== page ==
Canisters allow various medias and are easy to clean (Book shows Renaissance prime 10, prime 20 hydor canister filter).
    Sponge filters need cleaned out in cool fresh water to maintain the beneficial bacteria.
    Wet/dry trickle filters also work nicely.
    Omitting filtration is possible if you do at least 4 weekly water changes of at least 30%.Adult fish (including those that are not breeding get a 40% water change daily.

    In successful aquarium beneficial bacteria will convert the toxic ammonia to nitrite,
    and then to nitrate (which is relatively benign).


    IF ph is lower than 6.3-6.4 the potentially harmful ammonia will have been converted to much less damaging ammonium (NH3) although in some aquarium waters both ammonia & ammonium can be present.

    Even low levels of ammonia and nitrate can be the cause of disease outbreaks, due to the continual stress that the fish must live with.

    Discus should have LESS than 25ppm's of ammonia & nitrite at all times. To keep ammonia & nitrites within acceptable range you'll need to perform regular water changes, utilize proper filtration, and incorporate an intelligent feeding program.

    Decor/Plants...water sprite floated makes a great canopy, Amazon Swordplants grown in substrate or pots/ceramic vases, and Hygrophila which can quickly grow to the top.

    Purchasing Discus...Purchase 4-5 at a time, because if you purchase only 2 the one will become dominate and overpower the other (injuring it, not allowing it to eat...which will lead to disease and death). They will not be sexable at this size and It is better to purchase them as a group of small sized discus at aprox 2" (even when having them shipped in) because younger fish handle stress better and adapt to their surroundings easier. A healthy discus should have a uniformly round body, bright Orange or Red Eyes (black/grey is a sign of disease or abnormality), and be active (dark & huddled may usually means sick). Fish should be feeding the same day they arrive!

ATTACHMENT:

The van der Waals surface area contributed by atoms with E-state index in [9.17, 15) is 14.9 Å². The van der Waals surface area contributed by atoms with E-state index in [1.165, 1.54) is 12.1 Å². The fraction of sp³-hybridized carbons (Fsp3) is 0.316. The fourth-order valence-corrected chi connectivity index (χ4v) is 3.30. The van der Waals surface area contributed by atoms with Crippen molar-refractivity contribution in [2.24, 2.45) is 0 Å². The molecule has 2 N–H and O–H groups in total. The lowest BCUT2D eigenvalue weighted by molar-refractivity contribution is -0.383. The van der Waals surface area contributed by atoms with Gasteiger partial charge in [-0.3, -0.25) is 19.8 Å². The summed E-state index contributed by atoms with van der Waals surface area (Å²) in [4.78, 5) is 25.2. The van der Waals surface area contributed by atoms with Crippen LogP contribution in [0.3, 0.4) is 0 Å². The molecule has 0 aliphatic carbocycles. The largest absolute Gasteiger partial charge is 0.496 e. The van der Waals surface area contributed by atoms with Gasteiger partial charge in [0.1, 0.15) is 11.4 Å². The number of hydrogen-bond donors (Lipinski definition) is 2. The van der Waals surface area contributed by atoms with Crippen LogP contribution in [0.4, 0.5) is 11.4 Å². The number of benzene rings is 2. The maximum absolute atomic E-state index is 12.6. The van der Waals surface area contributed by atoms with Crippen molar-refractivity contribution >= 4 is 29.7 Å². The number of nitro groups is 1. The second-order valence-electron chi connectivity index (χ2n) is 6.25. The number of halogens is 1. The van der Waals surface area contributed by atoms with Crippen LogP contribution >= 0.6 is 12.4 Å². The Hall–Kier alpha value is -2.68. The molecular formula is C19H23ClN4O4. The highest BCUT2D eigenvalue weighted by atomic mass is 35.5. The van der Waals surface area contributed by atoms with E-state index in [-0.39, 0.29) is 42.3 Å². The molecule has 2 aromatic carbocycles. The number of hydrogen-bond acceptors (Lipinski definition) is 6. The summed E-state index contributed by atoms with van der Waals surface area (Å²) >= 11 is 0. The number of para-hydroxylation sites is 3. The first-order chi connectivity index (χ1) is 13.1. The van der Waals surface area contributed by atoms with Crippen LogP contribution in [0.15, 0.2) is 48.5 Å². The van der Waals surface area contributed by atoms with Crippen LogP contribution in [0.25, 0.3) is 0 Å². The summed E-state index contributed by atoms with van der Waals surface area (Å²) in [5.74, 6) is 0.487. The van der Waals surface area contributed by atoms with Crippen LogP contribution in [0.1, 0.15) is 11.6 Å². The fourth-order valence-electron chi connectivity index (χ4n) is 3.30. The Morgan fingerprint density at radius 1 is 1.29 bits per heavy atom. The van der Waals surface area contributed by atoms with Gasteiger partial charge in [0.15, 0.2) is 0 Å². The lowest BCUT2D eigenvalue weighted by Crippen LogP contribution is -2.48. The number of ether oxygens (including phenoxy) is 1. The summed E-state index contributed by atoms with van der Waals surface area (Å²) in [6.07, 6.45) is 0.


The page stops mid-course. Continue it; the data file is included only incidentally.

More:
DON'T have your fish fed the day you plan on picking them up/ transferring them because they'll risk the chance of bloat due to the stress.

    According to the book Wattley does a 40% daily water change on his Adult tanks & a 50% daily water change on his youth tanks (youth= growing stage which is up to aprox. 11-14 months), but states that the discus hobbyist can get by with a twice a week water change of 25% . For amazing fish growth do a 95% daily waterchange.

    TankMates... Cardinal Tetras, Rummynose Tetras, Corydoras, and Microgeophagus Ramirezi (ram). Rummynoses can be used to assess water quality by merely looking at their heads (rosey red= good water quality; Lt. grey= poor water quality).

    Warnings... Angelfish (because they can carry a disease), Most Loaches (especially clowns) because they are active at night when the discus are trying to sleep, Plecos for the same reason that loaches aren't recommended, Neon Tetras solely because they come from cooler waters (72-75F typically), and a majority of the tetras due to fin nipping..amongst many others.